Intestinal allograft tolerance in large animals

  • Funded by National Institutes of Health (NIH)
  • Total publications:0 publications

Grant number: unknown

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Key facts

  • Disease

  • Start & end year

  • Known Financial Commitments (USD)

  • Funder

    National Institutes of Health (NIH)
  • Principle Investigator

  • Research Location

    United States of America, Americas
  • Lead Research Institution

  • Research Category

    Pathogen: natural history, transmission and diagnostics

  • Research Subcategory


  • Special Interest Tags


  • Study Subject


  • Clinical Trial Details


  • Broad Policy Alignment


  • Age Group

    Not Applicable

  • Vulnerable Population

    Not applicable

  • Occupations of Interest

    Not applicable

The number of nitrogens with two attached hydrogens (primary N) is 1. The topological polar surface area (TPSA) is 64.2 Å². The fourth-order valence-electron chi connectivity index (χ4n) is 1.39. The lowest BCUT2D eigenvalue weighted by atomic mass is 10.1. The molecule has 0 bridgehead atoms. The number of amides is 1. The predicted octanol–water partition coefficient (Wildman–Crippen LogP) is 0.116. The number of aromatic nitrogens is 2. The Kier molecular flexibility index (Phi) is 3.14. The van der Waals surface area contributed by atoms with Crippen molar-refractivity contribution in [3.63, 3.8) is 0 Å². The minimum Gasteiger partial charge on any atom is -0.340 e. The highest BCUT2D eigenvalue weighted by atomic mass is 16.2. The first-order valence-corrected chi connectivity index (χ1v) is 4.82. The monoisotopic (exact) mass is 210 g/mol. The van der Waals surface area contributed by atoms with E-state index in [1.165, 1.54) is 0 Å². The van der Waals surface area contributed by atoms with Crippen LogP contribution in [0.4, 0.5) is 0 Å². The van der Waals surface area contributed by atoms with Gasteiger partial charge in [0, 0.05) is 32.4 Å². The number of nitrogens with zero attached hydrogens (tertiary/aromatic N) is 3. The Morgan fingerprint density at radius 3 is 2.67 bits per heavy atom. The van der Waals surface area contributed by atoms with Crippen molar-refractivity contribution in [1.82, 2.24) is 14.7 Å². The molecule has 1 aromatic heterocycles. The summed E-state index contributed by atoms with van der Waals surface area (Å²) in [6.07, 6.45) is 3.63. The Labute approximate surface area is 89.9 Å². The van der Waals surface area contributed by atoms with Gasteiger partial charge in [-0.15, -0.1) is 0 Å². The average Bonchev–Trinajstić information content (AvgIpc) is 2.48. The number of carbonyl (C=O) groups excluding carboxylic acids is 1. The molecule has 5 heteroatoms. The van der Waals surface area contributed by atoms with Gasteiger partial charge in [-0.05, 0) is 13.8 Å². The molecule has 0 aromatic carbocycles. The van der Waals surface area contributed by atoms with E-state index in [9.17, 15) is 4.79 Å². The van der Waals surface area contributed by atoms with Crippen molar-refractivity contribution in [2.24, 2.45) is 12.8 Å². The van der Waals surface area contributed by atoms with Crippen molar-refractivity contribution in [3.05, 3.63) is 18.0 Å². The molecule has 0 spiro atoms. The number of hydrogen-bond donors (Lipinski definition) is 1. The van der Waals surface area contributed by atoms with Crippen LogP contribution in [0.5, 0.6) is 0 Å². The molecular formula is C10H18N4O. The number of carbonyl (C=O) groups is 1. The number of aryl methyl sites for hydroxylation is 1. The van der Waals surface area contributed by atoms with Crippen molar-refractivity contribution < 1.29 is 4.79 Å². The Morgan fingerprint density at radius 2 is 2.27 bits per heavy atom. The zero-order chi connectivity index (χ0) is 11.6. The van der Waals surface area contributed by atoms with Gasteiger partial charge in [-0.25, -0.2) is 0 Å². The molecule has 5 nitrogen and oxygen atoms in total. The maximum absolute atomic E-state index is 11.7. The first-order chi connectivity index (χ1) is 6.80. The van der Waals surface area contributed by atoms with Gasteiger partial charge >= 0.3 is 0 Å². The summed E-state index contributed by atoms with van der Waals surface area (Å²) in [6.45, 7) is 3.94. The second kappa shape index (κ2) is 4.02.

Project Summary: There is growing evidence that an overexuberant innate and adaptive immune responsemay contribute to life-threatening pulmonary pathology in COVID-19 disease. On the other hand, inadequateviral control may allow severe disease to develop. Human immune system (HIS) mouse models have enormousand unique potential to model human COVID-19. Unlike other animal models, HIS mice could be used tounderstand the role of the innate and adaptive human immune systems in both controlling and driving SARS-CoV2-mediated disease and hence be used to optimize therapeutic approaches. The goal of our proposal is tooptimize HIS mouse models for these purposes. Specifically, we propose to: 1) Optimize our HIS mousemodels for the study of COVID-19. Existing mouse models are limited by the lack of human ACE2, the SARS-CoV2 receptor, in the respiratory tract. We will implant iPS cell-derived human lung bud organoids generatedfrom cord blood HSC donor cells into HLA-A2 Tg NSG mice receiving HLA-A2+ cord blood HSCs. In a secondapproach to humanizing mice for COVID-19 mouse studies, we will use CRISPR/Cas9 to replace the murineACE2 gene with hACE2, allowing physiologic expression of hACE2 in NSG mice. Human HSC recipients will betreated with mouse TSLP in an AAV vector to enhance murine thymic and lymph node structure and therebyimprove human T cell development and improve peripheral vaccination responses. An alternative approach toenhancing thymus function will involve grafting of multiple pieces of thymocyte-depleted neonatal human thymustissue in multiple sites to compensate for the lack of growth potential (compared to fetal thymus) of neonatalthymus tissue. Immune reconstitution, T cell reconstitution and lymphoid structure will be followed and humoraland cellular responses to live attenuated SARS-CoV2 virus vaccination will be measured; 2) Use optimized HISmouse models to determine the kinetics of disease pathogenesis and the role of human immunecomponents in controlling infection and mediating pathologic host responses. We will first employ HISmice constructed with human cord blood HSCs and autologous iPSC-derived lung bud implants and later utilizethe above HLA-A2 hACE2 Tg model. Baseline infection with SARS-CoV2 will be assessed in non-reconstitutedanimals and compared to HIS mice. In HIS mice, we will deplete various human immune components (T cells,B cells or macrophages) to determine their impact on the course of infection and pathology associated withSARS-CoV2. In hACE2 Tg mice we will investigate the kinetics of infection of various components of therespiratory tract in combination with analysis of the human immune cell infiltrates in each locale over time. Withthese models established, we will be positioned to test therapeutic approaches during different phasesof SARS-CoV2 infection in future studies. Collectively, our models will provide critical information on the roleof human immune components in driving and protecting from COVID-19-associated pathology, allowingaccelerated optimization of immunomodulatory therapies.